I have been studying the civil rights movement for over a decade, and continue to be amazed by the stories of courage and sacrifice that marked that heroic era in United States history. From iconic figures like Rosa Parks and Martin Luther King, Jr., to the thousands of women and men who gave up buses for over a year to bring greater racial justice, we grow as a people when we remember and honor those who served on the front lines in the struggle against racism.
Remembering the perpetrators of racist crimes and atrocities is far less enjoyable, but remains part of the story. The stories of evicting sharecroppers who attempted to register to vote must be told. The stories of bombing and burning the homes and churches of those actively seeking social change must be told. The stories of beating and raping and even lynching innocent men and women in the name of white supremacy must be told.
One of the ways our society has tried to remember and make peace with these less pleasant stories is through recent trials of those who committed some of the worst of these atrocities. Over the past 15 years, several of those who murdered civil rights workers have finally been tried for their offenses.
As important as these trials are to truly dealing with the ugly legacy of racism, we also need to hear many more stories like that of Elwin Wilson of Rock Hills, South Carolina. On May 9, 1961, when the Congress of Racial Equality's (CORE) Freedom Riders came into town and attempted to enter an all white waiting room at the bus station, Ku Klux Klan member Elwin Wilson was there. When he saw future U.S. Representative John Lewis enter, Wilson attacked, pummeling the young civil rights worker, who responded with nonviolence.
This was not the first or last time that Lewis would face abuse as a leader in the civil rights movement. During sit-ins, the freedom rides, and at the front of the marchers who were violently abused with batons on the Edmund Pettus Bridge in Selma on "Bloody Sunday," Lewis was beaten numerous times. But, according to Lewis, none of the men who beat and abused him have ever apologized-until now.
A few weeks ago, Elwin Wilson contacted representative Lewis to apologize for beating Lewis nearly 48 years ago. For the past several weeks, Wilson has been apologizing to members of the African-American community in Rock Hills for his numerous acts of racial hatred. He has had the guts to simply say "I'm sorry." And representative John Lewis responded to this former member of the KKK with mercy, grace, and forgiveness, and now refers to Wilson as a friend.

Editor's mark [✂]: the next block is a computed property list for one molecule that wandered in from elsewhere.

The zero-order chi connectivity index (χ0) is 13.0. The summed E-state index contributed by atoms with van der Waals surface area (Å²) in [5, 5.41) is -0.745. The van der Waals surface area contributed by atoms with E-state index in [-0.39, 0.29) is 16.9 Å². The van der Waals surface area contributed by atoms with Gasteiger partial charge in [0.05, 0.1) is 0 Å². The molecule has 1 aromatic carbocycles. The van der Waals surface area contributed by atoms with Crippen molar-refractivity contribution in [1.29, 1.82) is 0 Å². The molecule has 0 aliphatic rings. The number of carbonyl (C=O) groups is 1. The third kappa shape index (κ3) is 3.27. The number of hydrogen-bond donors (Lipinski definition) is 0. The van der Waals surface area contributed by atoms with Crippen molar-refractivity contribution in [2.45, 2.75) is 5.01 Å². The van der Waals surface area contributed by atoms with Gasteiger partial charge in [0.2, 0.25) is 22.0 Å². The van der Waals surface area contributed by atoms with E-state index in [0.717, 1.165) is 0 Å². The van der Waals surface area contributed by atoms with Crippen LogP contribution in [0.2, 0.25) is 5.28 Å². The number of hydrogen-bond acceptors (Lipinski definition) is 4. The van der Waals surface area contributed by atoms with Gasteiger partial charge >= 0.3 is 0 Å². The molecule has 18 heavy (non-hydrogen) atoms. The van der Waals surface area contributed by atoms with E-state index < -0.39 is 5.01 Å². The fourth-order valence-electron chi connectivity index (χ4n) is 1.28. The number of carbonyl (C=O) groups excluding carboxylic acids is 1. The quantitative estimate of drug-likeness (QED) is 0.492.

The story of John Lewis and Elwin Wilson needs to be told and remembered. Parts of it are regrettable, and yet the power of forgiveness and healing found in their recent encounter is the gospel at work in a broken and fallen world.
Unfortunately, these types of apologies are far too rare. In fact, Lewis said that Elwin Wilson is the very first person out of the hundreds who attacked and abused him during the civil rights struggle to say "I'm sorry."
If we are to continue to come to terms with our tragic racial history, Wilson cannot be the last to have the courage to say "I'm sorry." I pray we will be encouraged and challenged by Wilson's repentance and Lewis' forgiveness in all areas of our lives, and particularly regarding areas of injustice. As Jesus was fond of saying, "Go and do likewise."
Troy Jackson is senior pastor of University Christian Church in Cincinnati and author of Becoming King: Martin Luther King Jr. and the Making of a National Leader (Civil Rights and the Struggle for Black Equality in the Twentieth Century).
Rep. John Lewis will be speaking at this April's Mobilization to End Poverty in Washington, D.C.